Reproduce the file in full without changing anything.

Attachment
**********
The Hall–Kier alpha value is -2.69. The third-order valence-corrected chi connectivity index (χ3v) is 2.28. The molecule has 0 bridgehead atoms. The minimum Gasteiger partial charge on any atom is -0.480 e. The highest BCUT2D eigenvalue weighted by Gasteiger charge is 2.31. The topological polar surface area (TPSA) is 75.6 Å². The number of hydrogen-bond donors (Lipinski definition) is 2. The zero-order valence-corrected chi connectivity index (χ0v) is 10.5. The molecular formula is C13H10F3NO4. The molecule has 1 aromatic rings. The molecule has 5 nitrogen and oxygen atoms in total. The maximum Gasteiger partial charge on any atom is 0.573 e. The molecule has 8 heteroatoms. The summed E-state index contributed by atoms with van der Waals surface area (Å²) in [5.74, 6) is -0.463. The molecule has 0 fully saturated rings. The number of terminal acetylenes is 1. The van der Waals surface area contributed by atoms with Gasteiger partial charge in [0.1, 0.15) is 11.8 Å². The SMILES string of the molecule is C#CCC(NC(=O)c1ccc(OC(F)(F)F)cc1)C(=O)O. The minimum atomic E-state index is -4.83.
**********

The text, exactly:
The Hall–Kier alpha value is -2.69. The third-order valence-corrected chi connectivity index (χ3v) is 2.28. The molecule has 0 bridgehead atoms. The minimum Gasteiger partial charge on any atom is -0.480 e. The highest BCUT2D eigenvalue weighted by Gasteiger charge is 2.31. The topological polar surface area (TPSA) is 75.6 Å². The number of hydrogen-bond donors (Lipinski definition) is 2. The zero-order valence-corrected chi connectivity index (χ0v) is 10.5. The molecular formula is C13H10F3NO4. The molecule has 1 aromatic rings. The molecule has 5 nitrogen and oxygen atoms in total. The maximum Gasteiger partial charge on any atom is 0.573 e. The molecule has 8 heteroatoms. The summed E-state index contributed by atoms with van der Waals surface area (Å²) in [5.74, 6) is -0.463. The molecule has 0 fully saturated rings. The number of terminal acetylenes is 1. The van der Waals surface area contributed by atoms with Gasteiger partial charge in [0.1, 0.15) is 11.8 Å². The SMILES string of the molecule is C#CCC(NC(=O)c1ccc(OC(F)(F)F)cc1)C(=O)O. The minimum atomic E-state index is -4.83.